“Being from that part of the city, it’s something you keep in mind,” she said. “Nipsey wouldn’t want that.”
Some mourners came from far away. Ron Solomon flew in from Atlanta on Wednesday night and went straight to Hussle’s shop in Crenshaw. “Everything he lived is what I believe in, too,” he said. “Uplifting his people. Not letting the system beat us.”
The N.B.A. all-star James Harden, of the Houston Rockets, and DeMar DeRozan of the San Antonio Spurs also came to mourn Hussle. They wore white to honor their friend and fellow South Los Angeles native and entered with somber faces, not speaking to anyone.
President Barack Obama sent a letter praising Hussle, which Karen Civil, a hip-hop media personality, read at the service. Mr. Obama said that he had heard Hussle’s music through his daughters.
“While most people look at the Crenshaw neighborhood where he grew up and see only gangs, bullets and despair, Nipsey saw potential,” the former president wrote. “He saw hope. He saw a community that even through its flaws taught him to always keep going.”
A mother’s tribute: “He’s a superhero.”
Angelique Smith, Hussle’s mother, stood up to the microphone dressed entirely in white, with a tulle veil covering part of her face. She spoke at length of her own spiritual beliefs, calling on Hussle’s ancestors to “lead him on his journey.”
“I have perfect peace,” she said. “I am happy, I am complete. I am strong, and if I can feel this way, so can you.”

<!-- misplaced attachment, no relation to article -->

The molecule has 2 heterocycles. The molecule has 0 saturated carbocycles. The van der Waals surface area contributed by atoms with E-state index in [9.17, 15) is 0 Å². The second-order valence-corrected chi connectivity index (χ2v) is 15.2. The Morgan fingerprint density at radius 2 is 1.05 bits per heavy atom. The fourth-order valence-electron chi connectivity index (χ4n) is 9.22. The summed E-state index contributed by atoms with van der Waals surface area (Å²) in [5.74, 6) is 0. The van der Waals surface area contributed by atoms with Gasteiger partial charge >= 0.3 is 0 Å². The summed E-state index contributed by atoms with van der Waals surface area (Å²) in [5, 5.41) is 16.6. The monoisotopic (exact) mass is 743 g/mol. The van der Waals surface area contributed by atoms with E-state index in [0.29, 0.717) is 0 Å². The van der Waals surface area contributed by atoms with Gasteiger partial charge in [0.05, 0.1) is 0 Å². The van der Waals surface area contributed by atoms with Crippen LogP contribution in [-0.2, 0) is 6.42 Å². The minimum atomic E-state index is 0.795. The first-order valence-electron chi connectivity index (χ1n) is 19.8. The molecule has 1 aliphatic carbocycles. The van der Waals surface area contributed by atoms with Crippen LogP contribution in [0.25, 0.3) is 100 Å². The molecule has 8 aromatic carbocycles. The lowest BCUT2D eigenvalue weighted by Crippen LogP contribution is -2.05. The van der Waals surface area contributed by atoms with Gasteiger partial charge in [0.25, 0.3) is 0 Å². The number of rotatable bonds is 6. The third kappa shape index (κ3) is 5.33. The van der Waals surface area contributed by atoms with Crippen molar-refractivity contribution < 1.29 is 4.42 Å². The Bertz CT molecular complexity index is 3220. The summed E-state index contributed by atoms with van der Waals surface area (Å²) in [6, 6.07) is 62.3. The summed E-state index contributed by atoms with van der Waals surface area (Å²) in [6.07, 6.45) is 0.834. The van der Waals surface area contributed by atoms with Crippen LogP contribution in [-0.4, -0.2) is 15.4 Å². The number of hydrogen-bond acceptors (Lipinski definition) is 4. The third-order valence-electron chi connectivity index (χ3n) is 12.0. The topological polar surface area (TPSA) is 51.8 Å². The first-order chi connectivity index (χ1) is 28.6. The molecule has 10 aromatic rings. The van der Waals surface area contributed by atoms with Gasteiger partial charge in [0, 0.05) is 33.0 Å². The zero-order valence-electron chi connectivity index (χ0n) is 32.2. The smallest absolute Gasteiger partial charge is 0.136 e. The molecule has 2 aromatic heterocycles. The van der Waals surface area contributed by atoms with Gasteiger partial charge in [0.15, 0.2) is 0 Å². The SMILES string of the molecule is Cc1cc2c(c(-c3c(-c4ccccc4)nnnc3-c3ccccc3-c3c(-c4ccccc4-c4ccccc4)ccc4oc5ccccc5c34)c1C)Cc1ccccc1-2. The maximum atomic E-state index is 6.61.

With the help of Hussle’s father, Dawit Asghedom, who was at her side, Ms. Smith named several ancestors by name and led mourners in a call and response.
She spoke of a deep spiritual connection to her son, using his given name of Ermias. “He’s intelligent. He’s radiant. He’s a superhero,” she said.
Lauren London, Hussle’s longtime partner and mother of his 2-year-old son, also took the microphone in a white dress. She quoted what Hussle had often told her: “The game is gonna test you. Never fold. Stay 10 toes down. It’s not on you, it’s in you, and what’s in you they can’t take away.”
Even in Hussle’s killing, some see a message for the community.
By midafternoon, hundreds of people had gathered in the streets along Crenshaw and Slauson, outside the clothing shop where Hussle was killed. The funeral procession snaked 25 miles through South Los Angeles, a last lap through the neighborhood where he grew up and is beloved.
Todd Lavergne, who grew up in the neighborhood and does equine therapy for children throughout the city, sat on his horse at the intersection. Mr. Lavergne, 45, said he wasn’t even a fan of Hussle’s music: “I’m an elder.” But he still came to pay homage, underscoring Hussle’s reach.
“He represented the community and wanted to help the community,” he said. “To give them something to do, to keep their minds busy.”
Even the manner in which Hussle was killed was seen by some as a final message to the community, to keep up the push for peace that Hussle had worked so hard for. Darlene Young, who has a soul food catering business and was driving for Uber in South Los Angeles on Thursday, said that God had, “brought him home in a way to show the violence in the streets.” She continued, “if you read the Bible, you have a time to live and at time to die.”